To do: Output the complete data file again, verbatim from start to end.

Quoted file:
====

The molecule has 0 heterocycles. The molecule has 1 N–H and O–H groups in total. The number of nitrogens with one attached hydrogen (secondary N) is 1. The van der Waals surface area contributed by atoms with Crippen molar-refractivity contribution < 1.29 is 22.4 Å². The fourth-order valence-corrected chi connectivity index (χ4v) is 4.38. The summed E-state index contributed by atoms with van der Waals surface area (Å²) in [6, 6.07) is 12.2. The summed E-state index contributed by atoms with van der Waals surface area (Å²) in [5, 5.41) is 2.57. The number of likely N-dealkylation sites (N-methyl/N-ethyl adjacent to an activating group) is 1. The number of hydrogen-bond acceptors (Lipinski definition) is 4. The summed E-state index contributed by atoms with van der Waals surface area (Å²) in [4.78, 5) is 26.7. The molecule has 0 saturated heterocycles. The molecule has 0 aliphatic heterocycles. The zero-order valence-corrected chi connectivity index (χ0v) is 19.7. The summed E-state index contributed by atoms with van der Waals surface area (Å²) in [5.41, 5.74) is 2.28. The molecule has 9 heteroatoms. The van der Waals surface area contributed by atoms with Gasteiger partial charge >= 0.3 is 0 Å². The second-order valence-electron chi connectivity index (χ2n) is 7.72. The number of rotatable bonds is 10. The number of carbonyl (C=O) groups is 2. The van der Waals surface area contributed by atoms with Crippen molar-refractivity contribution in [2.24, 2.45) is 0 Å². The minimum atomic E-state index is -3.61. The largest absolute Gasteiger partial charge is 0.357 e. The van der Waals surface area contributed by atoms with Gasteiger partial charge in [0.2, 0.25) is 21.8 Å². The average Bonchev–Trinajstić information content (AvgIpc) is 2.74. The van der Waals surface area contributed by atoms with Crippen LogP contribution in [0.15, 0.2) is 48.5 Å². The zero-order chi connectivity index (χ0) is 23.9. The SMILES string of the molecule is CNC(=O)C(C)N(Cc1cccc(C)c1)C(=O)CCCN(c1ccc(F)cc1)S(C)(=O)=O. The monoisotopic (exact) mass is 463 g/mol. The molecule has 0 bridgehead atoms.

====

The molecule has 0 heterocycles. The molecule has 1 N–H and O–H groups in total. The number of nitrogens with one attached hydrogen (secondary N) is 1. The van der Waals surface area contributed by atoms with Crippen molar-refractivity contribution < 1.29 is 22.4 Å². The fourth-order valence-corrected chi connectivity index (χ4v) is 4.38. The summed E-state index contributed by atoms with van der Waals surface area (Å²) in [6, 6.07) is 12.2. The summed E-state index contributed by atoms with van der Waals surface area (Å²) in [5, 5.41) is 2.57. The number of likely N-dealkylation sites (N-methyl/N-ethyl adjacent to an activating group) is 1. The number of hydrogen-bond acceptors (Lipinski definition) is 4. The summed E-state index contributed by atoms with van der Waals surface area (Å²) in [4.78, 5) is 26.7. The molecule has 0 saturated heterocycles. The molecule has 0 aliphatic heterocycles. The zero-order valence-corrected chi connectivity index (χ0v) is 19.7. The summed E-state index contributed by atoms with van der Waals surface area (Å²) in [5.41, 5.74) is 2.28. The molecule has 9 heteroatoms. The van der Waals surface area contributed by atoms with Gasteiger partial charge >= 0.3 is 0 Å². The second-order valence-electron chi connectivity index (χ2n) is 7.72. The number of rotatable bonds is 10. The number of carbonyl (C=O) groups is 2. The van der Waals surface area contributed by atoms with Crippen molar-refractivity contribution in [2.24, 2.45) is 0 Å². The minimum atomic E-state index is -3.61. The largest absolute Gasteiger partial charge is 0.357 e. The van der Waals surface area contributed by atoms with Gasteiger partial charge in [0.2, 0.25) is 21.8 Å². The average Bonchev–Trinajstić information content (AvgIpc) is 2.74. The van der Waals surface area contributed by atoms with Crippen LogP contribution in [0.15, 0.2) is 48.5 Å². The zero-order chi connectivity index (χ0) is 23.9. The SMILES string of the molecule is CNC(=O)C(C)N(Cc1cccc(C)c1)C(=O)CCCN(c1ccc(F)cc1)S(C)(=O)=O. The monoisotopic (exact) mass is 463 g/mol. The molecule has 0 bridgehead atoms.